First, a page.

Spring is here and that means lots of time working in the yard and garden. Whether you consider it a necessary chore, or a joyful mental break from stress, yard work is also a form of exercise and can take a physical toll on the body. You likely already wear gardening gloves to protect your hands, and maybe use a foam pad when kneeling to protect your knees. It's also helpful to stretch before and after long hours working in the yard.
If you have the time, try a full yoga sequence designed specifically for gardening. Many people don’t have an extra 20-30 minutes on a busy day at home, so here are the key areas to target when playing in the dirt along with videos of suggested stretches.
Low back tension/pain after crouching, squatting or kneeling:
If you’re very flexible and the traditional quad stretch of pulling your foot to your glute doesn’t feel like a stretch, check out this video demonstrating 3 deeper quad stretches that target the psoas muscle as well.
Calves & Feet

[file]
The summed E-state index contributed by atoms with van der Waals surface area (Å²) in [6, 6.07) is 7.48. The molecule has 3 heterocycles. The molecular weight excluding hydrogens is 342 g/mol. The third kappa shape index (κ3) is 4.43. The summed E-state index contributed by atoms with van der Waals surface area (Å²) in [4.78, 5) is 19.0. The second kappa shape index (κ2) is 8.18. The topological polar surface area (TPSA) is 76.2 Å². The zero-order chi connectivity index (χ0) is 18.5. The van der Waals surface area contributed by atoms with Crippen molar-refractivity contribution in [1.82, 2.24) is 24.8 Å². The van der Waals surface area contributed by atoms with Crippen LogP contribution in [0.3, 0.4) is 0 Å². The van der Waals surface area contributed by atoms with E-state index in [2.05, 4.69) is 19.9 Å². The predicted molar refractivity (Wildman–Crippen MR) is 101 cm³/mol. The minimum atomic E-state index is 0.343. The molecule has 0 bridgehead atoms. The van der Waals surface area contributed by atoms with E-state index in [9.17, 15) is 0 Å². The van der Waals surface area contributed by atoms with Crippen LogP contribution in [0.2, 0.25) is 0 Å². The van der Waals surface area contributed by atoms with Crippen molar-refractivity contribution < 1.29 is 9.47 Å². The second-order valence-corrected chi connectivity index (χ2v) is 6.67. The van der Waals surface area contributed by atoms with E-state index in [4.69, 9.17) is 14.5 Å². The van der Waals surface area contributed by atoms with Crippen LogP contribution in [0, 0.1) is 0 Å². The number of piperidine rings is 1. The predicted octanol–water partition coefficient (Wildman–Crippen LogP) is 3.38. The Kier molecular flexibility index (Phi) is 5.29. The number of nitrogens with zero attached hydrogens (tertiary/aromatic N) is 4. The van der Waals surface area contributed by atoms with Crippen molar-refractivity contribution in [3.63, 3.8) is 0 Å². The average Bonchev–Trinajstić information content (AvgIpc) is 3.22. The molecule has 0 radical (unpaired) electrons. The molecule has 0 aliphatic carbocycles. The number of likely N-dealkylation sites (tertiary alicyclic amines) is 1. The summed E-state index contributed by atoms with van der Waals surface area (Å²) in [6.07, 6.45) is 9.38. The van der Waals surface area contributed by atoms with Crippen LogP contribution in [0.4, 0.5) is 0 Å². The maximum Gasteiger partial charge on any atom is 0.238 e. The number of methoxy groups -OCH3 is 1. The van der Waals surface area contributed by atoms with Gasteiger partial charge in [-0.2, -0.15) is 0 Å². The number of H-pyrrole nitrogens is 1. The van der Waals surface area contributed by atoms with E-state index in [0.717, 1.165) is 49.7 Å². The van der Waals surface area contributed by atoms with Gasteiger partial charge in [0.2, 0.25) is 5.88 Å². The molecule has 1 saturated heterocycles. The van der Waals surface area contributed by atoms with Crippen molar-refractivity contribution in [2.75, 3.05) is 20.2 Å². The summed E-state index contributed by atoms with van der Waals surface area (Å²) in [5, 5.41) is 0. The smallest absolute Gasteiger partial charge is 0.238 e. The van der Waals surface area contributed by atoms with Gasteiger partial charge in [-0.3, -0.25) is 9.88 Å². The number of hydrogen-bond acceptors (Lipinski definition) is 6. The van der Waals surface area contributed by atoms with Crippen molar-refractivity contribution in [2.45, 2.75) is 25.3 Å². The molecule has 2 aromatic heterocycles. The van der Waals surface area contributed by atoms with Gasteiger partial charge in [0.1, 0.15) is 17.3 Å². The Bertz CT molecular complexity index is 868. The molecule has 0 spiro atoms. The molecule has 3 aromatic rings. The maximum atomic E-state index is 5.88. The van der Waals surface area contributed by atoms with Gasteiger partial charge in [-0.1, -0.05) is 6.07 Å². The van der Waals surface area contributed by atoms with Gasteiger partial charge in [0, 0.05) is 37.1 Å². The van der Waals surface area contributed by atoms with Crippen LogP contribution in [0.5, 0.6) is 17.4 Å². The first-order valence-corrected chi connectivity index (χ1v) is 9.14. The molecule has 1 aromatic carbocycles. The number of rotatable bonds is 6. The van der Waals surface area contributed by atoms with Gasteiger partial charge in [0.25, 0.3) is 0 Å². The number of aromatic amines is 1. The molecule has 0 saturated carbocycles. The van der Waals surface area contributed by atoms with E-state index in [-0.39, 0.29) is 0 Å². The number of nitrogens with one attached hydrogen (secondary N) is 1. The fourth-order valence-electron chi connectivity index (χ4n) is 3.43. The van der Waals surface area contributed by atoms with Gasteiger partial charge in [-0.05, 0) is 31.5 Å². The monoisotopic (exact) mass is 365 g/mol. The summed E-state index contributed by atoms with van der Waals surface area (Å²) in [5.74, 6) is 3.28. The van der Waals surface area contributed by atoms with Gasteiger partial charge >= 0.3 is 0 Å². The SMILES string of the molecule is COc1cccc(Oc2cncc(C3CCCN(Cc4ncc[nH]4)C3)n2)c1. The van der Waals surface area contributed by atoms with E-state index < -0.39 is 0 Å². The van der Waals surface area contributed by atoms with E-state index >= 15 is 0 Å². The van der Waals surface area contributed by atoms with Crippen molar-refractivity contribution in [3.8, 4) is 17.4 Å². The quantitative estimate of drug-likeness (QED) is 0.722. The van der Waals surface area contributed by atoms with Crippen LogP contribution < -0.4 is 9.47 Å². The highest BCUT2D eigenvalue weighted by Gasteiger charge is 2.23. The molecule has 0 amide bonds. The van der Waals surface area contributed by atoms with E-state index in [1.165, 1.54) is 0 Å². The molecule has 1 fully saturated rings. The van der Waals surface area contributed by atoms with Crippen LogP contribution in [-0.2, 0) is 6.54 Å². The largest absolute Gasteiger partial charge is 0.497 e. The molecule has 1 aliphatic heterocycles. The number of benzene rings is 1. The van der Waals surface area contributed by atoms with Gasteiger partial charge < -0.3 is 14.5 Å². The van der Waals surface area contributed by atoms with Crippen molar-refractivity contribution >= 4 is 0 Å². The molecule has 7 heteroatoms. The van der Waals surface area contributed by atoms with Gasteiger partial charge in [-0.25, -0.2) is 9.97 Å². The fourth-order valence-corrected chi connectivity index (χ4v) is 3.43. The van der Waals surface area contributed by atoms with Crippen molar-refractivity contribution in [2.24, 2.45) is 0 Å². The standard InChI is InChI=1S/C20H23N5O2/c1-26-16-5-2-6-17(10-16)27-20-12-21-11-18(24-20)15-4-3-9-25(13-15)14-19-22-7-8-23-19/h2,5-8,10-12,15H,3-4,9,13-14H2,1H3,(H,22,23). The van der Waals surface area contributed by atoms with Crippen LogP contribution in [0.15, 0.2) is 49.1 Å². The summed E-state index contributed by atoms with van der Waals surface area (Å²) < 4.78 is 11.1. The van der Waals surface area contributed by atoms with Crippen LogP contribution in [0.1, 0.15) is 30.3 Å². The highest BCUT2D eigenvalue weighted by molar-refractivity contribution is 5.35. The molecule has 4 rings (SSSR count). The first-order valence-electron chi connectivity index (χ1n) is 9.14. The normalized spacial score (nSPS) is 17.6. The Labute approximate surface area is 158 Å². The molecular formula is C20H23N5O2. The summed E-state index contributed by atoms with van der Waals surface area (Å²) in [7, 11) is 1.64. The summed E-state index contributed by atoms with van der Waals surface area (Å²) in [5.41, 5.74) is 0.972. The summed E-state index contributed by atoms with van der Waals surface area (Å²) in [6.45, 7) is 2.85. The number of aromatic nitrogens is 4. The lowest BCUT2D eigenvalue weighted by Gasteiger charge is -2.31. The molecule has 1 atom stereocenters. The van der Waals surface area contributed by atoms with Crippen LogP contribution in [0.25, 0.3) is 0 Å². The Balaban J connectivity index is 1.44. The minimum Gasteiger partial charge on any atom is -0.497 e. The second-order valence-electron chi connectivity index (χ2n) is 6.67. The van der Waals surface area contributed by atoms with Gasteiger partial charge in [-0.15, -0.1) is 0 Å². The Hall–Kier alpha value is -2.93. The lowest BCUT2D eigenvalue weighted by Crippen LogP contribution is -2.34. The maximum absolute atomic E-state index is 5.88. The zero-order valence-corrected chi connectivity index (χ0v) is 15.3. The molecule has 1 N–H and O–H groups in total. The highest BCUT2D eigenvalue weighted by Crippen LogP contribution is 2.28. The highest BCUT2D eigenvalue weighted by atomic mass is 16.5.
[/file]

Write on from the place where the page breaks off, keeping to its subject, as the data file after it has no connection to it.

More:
“Walk it out” in place by alternating lifting one heel off the ground (as though you are going up on tip toes) until you feel a slight stretch in your foot.
Either use a step to brace the ball of your foot against and lean forward until you feel a stretch in your calf, or try this traditional calf stretch against a wall.
Hand & forearm pain or cramping after raking, clipping & digging:
Wrist Flexors and Extensors
After lots of of gripping work, it’s a good idea to take both hands through their full range of motion to help the muscles fully relax. Make a fist with both hands and then slowly open all the way with all fingers splayed open. Repeat 10-5 times until hands feel looser.
Draw circles in the air with your fingertips by rotating both wrists clockwise and then counterclockwise 10-15 times each direction.
Finish with a gentle forearm stretch for your wrist flexor muscles.
In addition to these stretches, try changing your position or task often. If you’re planting a lot of flowers, give your knees and low back a break from crouching by standing up often to walk a few steps. Or switch back and forth between tasks like watering and weeding to avoid being in one position for too long. Remember to engage your core when lifting and bending to protect your low back.
And of course, remember to hydrate well to replenish fluids lost through all that sweaty hard work!